Video ESA Spacecraft to Land on a Comet

After a long flight through deep space, a European Space Agency probe is finally approaching its target -- a comet millions of kilometers away from earth. Scientists say the mission may lead to some startling discoveries about the origins of the water on earth. VOA’s George Putic has more.
Video

Video Young Africans Arrive in US for Leadership Program

President Barack Obama's Young African Leadership Initiative has brought hundreds of young Africans to the United States for a six-week program aimed at building their knowledge and skills in fields such as public administration and business. Out of the 50,000 young Africans who applied for the program, just one percent was accepted. VOA's Laurel Bowman caught up with some of those who made the cut and has this report.
Video

Video In Honduras, Amnesty Rumors Fuel US Migration Surges

False rumors in Central America are fueling the current surge of undocumented young people being apprehended at the U.S. border. The inaccurate claims suggest the U.S. will give amnesty to young migrants from the region. As VOA's Brian Padden reports from Honduras, these rumors trace back to President Obama's 2012 executive order to halt deportations for some young undocumented immigrants already living in the United States.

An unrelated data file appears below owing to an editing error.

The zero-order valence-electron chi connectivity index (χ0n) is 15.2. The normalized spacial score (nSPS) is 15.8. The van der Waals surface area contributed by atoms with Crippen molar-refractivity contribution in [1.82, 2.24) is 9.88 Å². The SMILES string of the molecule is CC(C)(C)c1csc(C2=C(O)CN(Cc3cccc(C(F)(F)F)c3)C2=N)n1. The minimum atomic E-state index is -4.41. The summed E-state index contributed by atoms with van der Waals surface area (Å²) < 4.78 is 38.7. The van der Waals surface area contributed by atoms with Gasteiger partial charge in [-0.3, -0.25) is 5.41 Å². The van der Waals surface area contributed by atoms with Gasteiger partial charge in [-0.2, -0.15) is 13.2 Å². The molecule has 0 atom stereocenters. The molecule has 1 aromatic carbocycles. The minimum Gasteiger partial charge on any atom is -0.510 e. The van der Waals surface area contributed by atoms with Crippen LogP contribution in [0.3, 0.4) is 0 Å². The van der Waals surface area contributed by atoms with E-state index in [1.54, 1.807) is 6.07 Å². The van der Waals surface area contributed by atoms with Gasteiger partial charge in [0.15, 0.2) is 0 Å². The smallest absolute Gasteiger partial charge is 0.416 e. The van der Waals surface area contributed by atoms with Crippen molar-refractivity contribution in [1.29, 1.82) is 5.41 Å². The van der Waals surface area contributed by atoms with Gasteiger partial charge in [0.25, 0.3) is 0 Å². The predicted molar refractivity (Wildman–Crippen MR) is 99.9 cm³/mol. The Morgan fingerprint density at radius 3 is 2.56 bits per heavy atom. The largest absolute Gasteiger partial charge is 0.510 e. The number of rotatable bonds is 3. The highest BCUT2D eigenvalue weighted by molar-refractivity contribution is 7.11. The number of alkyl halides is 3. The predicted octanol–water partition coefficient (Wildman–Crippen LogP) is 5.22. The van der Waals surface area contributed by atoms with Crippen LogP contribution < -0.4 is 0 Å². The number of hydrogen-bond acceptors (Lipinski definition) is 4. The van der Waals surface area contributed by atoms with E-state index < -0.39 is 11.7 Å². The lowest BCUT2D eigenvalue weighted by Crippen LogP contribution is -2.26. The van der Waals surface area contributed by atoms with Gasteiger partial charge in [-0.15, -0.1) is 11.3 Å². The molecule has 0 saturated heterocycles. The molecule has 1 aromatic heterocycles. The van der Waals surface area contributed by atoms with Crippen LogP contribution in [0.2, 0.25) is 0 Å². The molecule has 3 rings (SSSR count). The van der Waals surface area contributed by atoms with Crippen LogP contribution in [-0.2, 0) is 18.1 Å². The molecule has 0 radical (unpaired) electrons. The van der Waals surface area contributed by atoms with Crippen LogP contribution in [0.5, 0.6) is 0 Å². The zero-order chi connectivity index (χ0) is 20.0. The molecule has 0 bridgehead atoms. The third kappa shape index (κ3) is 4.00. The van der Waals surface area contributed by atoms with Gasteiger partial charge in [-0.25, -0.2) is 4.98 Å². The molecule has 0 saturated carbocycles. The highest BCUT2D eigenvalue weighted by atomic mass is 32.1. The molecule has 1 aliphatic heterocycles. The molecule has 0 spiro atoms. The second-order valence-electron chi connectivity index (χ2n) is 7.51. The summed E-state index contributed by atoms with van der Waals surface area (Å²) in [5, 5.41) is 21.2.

Video

Video Students in Business for Themselves

They're only high school students, but they are making accessories for shoes, fabricating backpacks and doing product photography - all through their own businesses. It's the result of a partnership between a non-profit organization that teaches entrepreneurship and their schools. VOA's Mike O'Sullivan and Deyane Moses met the budding entrepreneurs near Los Angeles.
Video

Video Astronauts Train in Underwater Lab

In the world’s only underwater laboratory, four U.S. astronauts train for a planned visit to an asteroid. The lab - called Aquarius- is located five kilometers off Key Largo, in southern Florida. Living in close quarters and making excursions only into the surrounding ocean, they try to simulate the daily routine of a crew that will someday travel to collect samples of a rock orbiting far away from earth. VOA’s George Putic has more.

AppleAndroid